Just read this interesting article about biometrics making it hard for those in the spy agencies to go undetected and to go un-noticed. It really drove home the need for multifactor authentication in our systems and networks. In order to secure our networks and our systems we need more information about those that require access and to ensure that several forms of identification are provided that cannot be easily forged, copied, or otherwise stolen for the purposes of entry.
Of course this does nothing if the system itself is compromised either through poor design, lax administration, or flaws in the software and devices themselves that allow security to be circumvented. Or worse yet large persistent and well funded and connected entities have created their own back doors so that they have access. None of these really can be addressed by biometrics directly with the current control mechanisms we have today.
I thought this article made some interesting points, however the idea that every person walking down a street, into a building, or using any kind of transportation will be scanned, identified, and monitored is really just creepy. I long for the days where there needed to be probable cause before you could rifle though peoples lives and track their every move. It is one thing when a person is entering into a "controlled area", but the entire world outside of my home is NOT a "controlled area" where this level of identification, authorization, and accounting is needed.... We very quickly become a prison state if we continue down this path.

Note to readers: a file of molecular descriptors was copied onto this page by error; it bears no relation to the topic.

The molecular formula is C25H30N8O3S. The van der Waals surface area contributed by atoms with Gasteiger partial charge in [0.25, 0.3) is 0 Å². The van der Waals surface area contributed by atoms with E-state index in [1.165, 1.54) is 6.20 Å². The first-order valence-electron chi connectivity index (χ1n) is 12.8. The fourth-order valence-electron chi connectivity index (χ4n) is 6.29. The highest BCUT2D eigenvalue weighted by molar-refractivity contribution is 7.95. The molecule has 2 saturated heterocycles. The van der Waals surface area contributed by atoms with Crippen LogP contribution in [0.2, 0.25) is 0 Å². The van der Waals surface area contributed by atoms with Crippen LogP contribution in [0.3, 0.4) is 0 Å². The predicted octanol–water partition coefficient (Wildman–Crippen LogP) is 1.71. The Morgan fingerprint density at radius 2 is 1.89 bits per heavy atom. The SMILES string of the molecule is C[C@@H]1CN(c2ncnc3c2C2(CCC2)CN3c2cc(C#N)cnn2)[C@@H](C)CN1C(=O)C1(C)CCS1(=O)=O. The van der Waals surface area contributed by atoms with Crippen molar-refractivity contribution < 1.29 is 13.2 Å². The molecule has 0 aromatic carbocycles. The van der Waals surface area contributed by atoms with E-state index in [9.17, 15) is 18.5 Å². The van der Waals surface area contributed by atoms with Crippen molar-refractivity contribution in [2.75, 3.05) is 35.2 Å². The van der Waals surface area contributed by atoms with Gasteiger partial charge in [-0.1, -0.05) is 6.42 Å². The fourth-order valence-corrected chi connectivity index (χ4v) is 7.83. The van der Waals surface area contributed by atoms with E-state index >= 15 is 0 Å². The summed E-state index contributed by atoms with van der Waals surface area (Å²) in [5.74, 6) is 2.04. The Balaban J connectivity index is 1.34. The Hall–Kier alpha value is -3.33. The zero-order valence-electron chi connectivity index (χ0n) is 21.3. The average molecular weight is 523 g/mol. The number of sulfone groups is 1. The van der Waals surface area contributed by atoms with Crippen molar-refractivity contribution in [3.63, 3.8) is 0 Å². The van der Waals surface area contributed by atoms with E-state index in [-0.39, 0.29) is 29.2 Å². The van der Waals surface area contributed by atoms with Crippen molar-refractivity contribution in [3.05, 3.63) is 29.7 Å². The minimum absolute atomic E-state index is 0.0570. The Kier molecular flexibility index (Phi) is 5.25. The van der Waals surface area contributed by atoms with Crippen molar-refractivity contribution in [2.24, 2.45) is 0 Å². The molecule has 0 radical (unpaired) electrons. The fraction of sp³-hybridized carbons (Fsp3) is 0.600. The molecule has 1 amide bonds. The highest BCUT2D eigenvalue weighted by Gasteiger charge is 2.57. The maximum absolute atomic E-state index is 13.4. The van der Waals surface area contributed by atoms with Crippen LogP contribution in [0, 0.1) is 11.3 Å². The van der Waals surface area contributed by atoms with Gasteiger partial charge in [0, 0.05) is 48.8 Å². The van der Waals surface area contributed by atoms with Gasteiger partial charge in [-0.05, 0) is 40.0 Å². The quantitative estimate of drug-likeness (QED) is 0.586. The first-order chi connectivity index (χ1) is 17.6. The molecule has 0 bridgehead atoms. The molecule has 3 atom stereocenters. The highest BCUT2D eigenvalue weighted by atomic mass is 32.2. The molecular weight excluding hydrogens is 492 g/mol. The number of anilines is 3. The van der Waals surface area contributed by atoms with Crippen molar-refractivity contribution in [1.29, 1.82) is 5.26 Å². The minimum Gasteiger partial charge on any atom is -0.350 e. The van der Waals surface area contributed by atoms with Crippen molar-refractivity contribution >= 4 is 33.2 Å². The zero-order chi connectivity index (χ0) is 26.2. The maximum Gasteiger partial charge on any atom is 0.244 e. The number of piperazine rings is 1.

I believe the internet needs to be treated the same way. If your in a "public" area then who you are and what your doing is none of my business unless we have probable cause to suspect your up to something. The bar needs to be set high before we start tracking and monitoring. However once you log into someone else's network either as a customer or as a user of their services then you will have to consent to being monitored and granted access to the services or areas you are interested. It is in the best interest of the company or service provider to ensure that their systems stay secure and that your only given access to the things you have a need to access.
So there needs to be a differentiation between what is public and what is private, and the grounds in which someone can or should be required to identify themselves and to be monitored. I think in the case where someone is required to provide identification that biometrics makes sense... Something you have, something you know, and something you are... Ensure you know who is accessing your network and what they have access to.
Here is the article that talks about this topic...
Biometrics - To Catch a Spy